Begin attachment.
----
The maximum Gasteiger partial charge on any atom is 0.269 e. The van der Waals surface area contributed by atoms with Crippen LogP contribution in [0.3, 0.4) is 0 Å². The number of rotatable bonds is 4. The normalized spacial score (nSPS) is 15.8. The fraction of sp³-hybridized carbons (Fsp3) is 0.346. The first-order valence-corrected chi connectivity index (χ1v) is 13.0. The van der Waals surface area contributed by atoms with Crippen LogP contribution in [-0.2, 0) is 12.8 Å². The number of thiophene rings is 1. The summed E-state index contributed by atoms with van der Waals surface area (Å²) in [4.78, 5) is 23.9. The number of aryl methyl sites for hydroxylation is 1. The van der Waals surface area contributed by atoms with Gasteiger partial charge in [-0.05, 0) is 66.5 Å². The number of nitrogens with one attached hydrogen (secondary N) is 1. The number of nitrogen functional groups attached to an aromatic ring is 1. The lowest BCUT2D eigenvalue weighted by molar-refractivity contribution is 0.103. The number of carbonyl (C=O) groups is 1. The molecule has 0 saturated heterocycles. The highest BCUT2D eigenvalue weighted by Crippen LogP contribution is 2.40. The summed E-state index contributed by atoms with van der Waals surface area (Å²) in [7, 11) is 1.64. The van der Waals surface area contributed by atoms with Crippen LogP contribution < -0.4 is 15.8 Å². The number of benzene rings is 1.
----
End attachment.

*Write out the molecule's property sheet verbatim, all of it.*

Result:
The maximum Gasteiger partial charge on any atom is 0.269 e. The van der Waals surface area contributed by atoms with Crippen LogP contribution in [0.3, 0.4) is 0 Å². The number of rotatable bonds is 4. The normalized spacial score (nSPS) is 15.8. The fraction of sp³-hybridized carbons (Fsp3) is 0.346. The first-order valence-corrected chi connectivity index (χ1v) is 13.0. The van der Waals surface area contributed by atoms with Crippen LogP contribution in [-0.2, 0) is 12.8 Å². The number of thiophene rings is 1. The summed E-state index contributed by atoms with van der Waals surface area (Å²) in [4.78, 5) is 23.9. The number of aryl methyl sites for hydroxylation is 1. The van der Waals surface area contributed by atoms with Gasteiger partial charge in [-0.05, 0) is 66.5 Å². The number of nitrogens with one attached hydrogen (secondary N) is 1. The number of nitrogen functional groups attached to an aromatic ring is 1. The lowest BCUT2D eigenvalue weighted by molar-refractivity contribution is 0.103. The number of carbonyl (C=O) groups is 1. The molecule has 0 saturated heterocycles. The highest BCUT2D eigenvalue weighted by Crippen LogP contribution is 2.40. The summed E-state index contributed by atoms with van der Waals surface area (Å²) in [7, 11) is 1.64. The van der Waals surface area contributed by atoms with Crippen LogP contribution < -0.4 is 15.8 Å². The number of benzene rings is 1.